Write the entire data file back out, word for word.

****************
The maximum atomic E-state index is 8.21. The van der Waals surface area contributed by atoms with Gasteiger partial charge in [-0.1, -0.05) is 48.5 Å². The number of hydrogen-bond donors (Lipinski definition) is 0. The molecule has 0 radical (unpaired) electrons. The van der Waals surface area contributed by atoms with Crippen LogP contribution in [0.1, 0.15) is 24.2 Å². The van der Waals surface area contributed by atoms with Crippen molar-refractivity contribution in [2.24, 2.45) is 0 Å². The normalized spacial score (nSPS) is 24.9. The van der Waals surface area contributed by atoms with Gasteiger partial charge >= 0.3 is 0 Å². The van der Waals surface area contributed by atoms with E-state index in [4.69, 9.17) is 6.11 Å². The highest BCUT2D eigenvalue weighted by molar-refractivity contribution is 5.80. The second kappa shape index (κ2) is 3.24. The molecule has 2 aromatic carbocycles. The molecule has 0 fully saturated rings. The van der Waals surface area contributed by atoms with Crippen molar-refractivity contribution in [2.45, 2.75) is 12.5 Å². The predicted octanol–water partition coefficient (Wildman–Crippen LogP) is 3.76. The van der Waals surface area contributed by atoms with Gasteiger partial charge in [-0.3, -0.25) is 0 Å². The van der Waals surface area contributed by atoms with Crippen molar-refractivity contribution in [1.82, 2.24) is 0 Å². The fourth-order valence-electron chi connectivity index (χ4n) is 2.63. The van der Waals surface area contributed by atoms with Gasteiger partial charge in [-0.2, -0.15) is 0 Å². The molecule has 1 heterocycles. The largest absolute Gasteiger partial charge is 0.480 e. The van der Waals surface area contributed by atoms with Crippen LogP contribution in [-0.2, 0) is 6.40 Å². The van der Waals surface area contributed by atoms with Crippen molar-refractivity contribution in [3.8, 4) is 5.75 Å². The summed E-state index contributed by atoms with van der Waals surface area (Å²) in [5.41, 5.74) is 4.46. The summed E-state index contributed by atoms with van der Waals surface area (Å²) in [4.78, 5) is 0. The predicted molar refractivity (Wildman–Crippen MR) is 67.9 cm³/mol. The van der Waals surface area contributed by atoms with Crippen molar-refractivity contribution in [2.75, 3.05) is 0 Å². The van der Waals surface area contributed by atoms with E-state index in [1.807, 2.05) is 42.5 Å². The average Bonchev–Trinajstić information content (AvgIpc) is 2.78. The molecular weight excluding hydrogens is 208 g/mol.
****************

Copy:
The maximum atomic E-state index is 8.21. The van der Waals surface area contributed by atoms with Gasteiger partial charge in [-0.1, -0.05) is 48.5 Å². The number of hydrogen-bond donors (Lipinski definition) is 0. The molecule has 0 radical (unpaired) electrons. The van der Waals surface area contributed by atoms with Crippen LogP contribution in [0.1, 0.15) is 24.2 Å². The van der Waals surface area contributed by atoms with Crippen molar-refractivity contribution in [2.24, 2.45) is 0 Å². The normalized spacial score (nSPS) is 24.9. The van der Waals surface area contributed by atoms with Gasteiger partial charge >= 0.3 is 0 Å². The van der Waals surface area contributed by atoms with E-state index in [4.69, 9.17) is 6.11 Å². The highest BCUT2D eigenvalue weighted by molar-refractivity contribution is 5.80. The second kappa shape index (κ2) is 3.24. The molecule has 2 aromatic carbocycles. The molecule has 0 fully saturated rings. The van der Waals surface area contributed by atoms with Crippen molar-refractivity contribution in [2.45, 2.75) is 12.5 Å². The predicted octanol–water partition coefficient (Wildman–Crippen LogP) is 3.76. The van der Waals surface area contributed by atoms with Gasteiger partial charge in [-0.3, -0.25) is 0 Å². The van der Waals surface area contributed by atoms with Crippen molar-refractivity contribution in [1.82, 2.24) is 0 Å². The fourth-order valence-electron chi connectivity index (χ4n) is 2.63. The van der Waals surface area contributed by atoms with Gasteiger partial charge in [-0.2, -0.15) is 0 Å². The molecule has 1 heterocycles. The largest absolute Gasteiger partial charge is 0.480 e. The van der Waals surface area contributed by atoms with Crippen LogP contribution in [-0.2, 0) is 6.40 Å². The van der Waals surface area contributed by atoms with Crippen molar-refractivity contribution in [3.8, 4) is 5.75 Å². The summed E-state index contributed by atoms with van der Waals surface area (Å²) in [5.41, 5.74) is 4.46. The summed E-state index contributed by atoms with van der Waals surface area (Å²) in [4.78, 5) is 0. The predicted molar refractivity (Wildman–Crippen MR) is 67.9 cm³/mol. The van der Waals surface area contributed by atoms with Crippen molar-refractivity contribution in [2.75, 3.05) is 0 Å². The van der Waals surface area contributed by atoms with E-state index in [1.807, 2.05) is 42.5 Å². The average Bonchev–Trinajstić information content (AvgIpc) is 2.78. The molecular weight excluding hydrogens is 208 g/mol.